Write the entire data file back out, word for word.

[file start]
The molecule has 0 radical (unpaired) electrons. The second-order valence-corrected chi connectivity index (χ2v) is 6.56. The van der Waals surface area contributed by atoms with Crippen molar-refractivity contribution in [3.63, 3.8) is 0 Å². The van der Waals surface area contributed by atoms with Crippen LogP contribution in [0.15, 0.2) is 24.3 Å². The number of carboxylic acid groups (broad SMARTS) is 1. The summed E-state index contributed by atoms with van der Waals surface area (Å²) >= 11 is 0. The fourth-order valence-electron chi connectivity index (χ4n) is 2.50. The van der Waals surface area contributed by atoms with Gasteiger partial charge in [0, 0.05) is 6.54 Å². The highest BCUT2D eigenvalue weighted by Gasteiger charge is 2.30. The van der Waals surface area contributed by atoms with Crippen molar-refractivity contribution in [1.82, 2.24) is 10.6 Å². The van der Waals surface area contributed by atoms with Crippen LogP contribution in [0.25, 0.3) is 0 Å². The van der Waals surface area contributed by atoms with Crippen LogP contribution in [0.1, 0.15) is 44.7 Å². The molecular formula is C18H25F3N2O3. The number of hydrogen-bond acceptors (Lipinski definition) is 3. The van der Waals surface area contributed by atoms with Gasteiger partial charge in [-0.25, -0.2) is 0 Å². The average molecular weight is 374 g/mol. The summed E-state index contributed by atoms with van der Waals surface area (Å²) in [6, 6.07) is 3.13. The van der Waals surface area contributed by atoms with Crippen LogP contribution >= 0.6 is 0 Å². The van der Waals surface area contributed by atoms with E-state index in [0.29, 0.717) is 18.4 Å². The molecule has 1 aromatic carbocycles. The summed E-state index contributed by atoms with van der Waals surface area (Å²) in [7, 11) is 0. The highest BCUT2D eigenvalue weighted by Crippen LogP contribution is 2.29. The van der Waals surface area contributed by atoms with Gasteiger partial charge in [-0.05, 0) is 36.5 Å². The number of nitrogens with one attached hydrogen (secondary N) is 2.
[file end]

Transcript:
The molecule has 0 radical (unpaired) electrons. The second-order valence-corrected chi connectivity index (χ2v) is 6.56. The van der Waals surface area contributed by atoms with Crippen molar-refractivity contribution in [3.63, 3.8) is 0 Å². The van der Waals surface area contributed by atoms with Crippen LogP contribution in [0.15, 0.2) is 24.3 Å². The number of carboxylic acid groups (broad SMARTS) is 1. The summed E-state index contributed by atoms with van der Waals surface area (Å²) >= 11 is 0. The fourth-order valence-electron chi connectivity index (χ4n) is 2.50. The van der Waals surface area contributed by atoms with Gasteiger partial charge in [0, 0.05) is 6.54 Å². The highest BCUT2D eigenvalue weighted by Gasteiger charge is 2.30. The van der Waals surface area contributed by atoms with Crippen molar-refractivity contribution in [1.82, 2.24) is 10.6 Å². The van der Waals surface area contributed by atoms with Crippen LogP contribution in [0.25, 0.3) is 0 Å². The van der Waals surface area contributed by atoms with Crippen LogP contribution in [0.1, 0.15) is 44.7 Å². The molecular formula is C18H25F3N2O3. The number of hydrogen-bond acceptors (Lipinski definition) is 3. The van der Waals surface area contributed by atoms with Gasteiger partial charge in [-0.25, -0.2) is 0 Å². The average molecular weight is 374 g/mol. The summed E-state index contributed by atoms with van der Waals surface area (Å²) in [6, 6.07) is 3.13. The van der Waals surface area contributed by atoms with Crippen LogP contribution >= 0.6 is 0 Å². The van der Waals surface area contributed by atoms with E-state index in [0.29, 0.717) is 18.4 Å². The molecule has 1 aromatic carbocycles. The summed E-state index contributed by atoms with van der Waals surface area (Å²) in [7, 11) is 0. The highest BCUT2D eigenvalue weighted by Crippen LogP contribution is 2.29. The van der Waals surface area contributed by atoms with Gasteiger partial charge in [-0.05, 0) is 36.5 Å². The number of nitrogens with one attached hydrogen (secondary N) is 2.